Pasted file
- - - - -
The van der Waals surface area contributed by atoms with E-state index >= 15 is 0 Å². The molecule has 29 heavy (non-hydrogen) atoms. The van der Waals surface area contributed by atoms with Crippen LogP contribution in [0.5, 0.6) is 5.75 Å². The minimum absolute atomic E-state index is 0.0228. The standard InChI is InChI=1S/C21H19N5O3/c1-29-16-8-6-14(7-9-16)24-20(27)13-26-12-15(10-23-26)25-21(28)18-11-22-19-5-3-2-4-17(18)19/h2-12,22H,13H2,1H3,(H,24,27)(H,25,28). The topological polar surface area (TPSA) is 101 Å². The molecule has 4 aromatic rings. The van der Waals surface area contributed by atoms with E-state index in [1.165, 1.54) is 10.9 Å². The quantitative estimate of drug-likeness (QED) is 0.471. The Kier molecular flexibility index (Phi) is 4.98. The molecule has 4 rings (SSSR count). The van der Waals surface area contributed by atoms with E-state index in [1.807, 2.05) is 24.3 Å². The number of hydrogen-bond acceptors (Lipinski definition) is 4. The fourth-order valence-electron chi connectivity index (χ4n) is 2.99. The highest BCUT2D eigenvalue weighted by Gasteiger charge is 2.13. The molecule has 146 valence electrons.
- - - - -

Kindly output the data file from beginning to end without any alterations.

The van der Waals surface area contributed by atoms with E-state index >= 15 is 0 Å². The molecule has 29 heavy (non-hydrogen) atoms. The van der Waals surface area contributed by atoms with Crippen LogP contribution in [0.5, 0.6) is 5.75 Å². The minimum absolute atomic E-state index is 0.0228. The standard InChI is InChI=1S/C21H19N5O3/c1-29-16-8-6-14(7-9-16)24-20(27)13-26-12-15(10-23-26)25-21(28)18-11-22-19-5-3-2-4-17(18)19/h2-12,22H,13H2,1H3,(H,24,27)(H,25,28). The topological polar surface area (TPSA) is 101 Å². The molecule has 4 aromatic rings. The van der Waals surface area contributed by atoms with E-state index in [1.165, 1.54) is 10.9 Å². The quantitative estimate of drug-likeness (QED) is 0.471. The Kier molecular flexibility index (Phi) is 4.98. The molecule has 4 rings (SSSR count). The van der Waals surface area contributed by atoms with E-state index in [1.807, 2.05) is 24.3 Å². The number of hydrogen-bond acceptors (Lipinski definition) is 4. The fourth-order valence-electron chi connectivity index (χ4n) is 2.99. The highest BCUT2D eigenvalue weighted by Gasteiger charge is 2.13. The molecule has 146 valence electrons.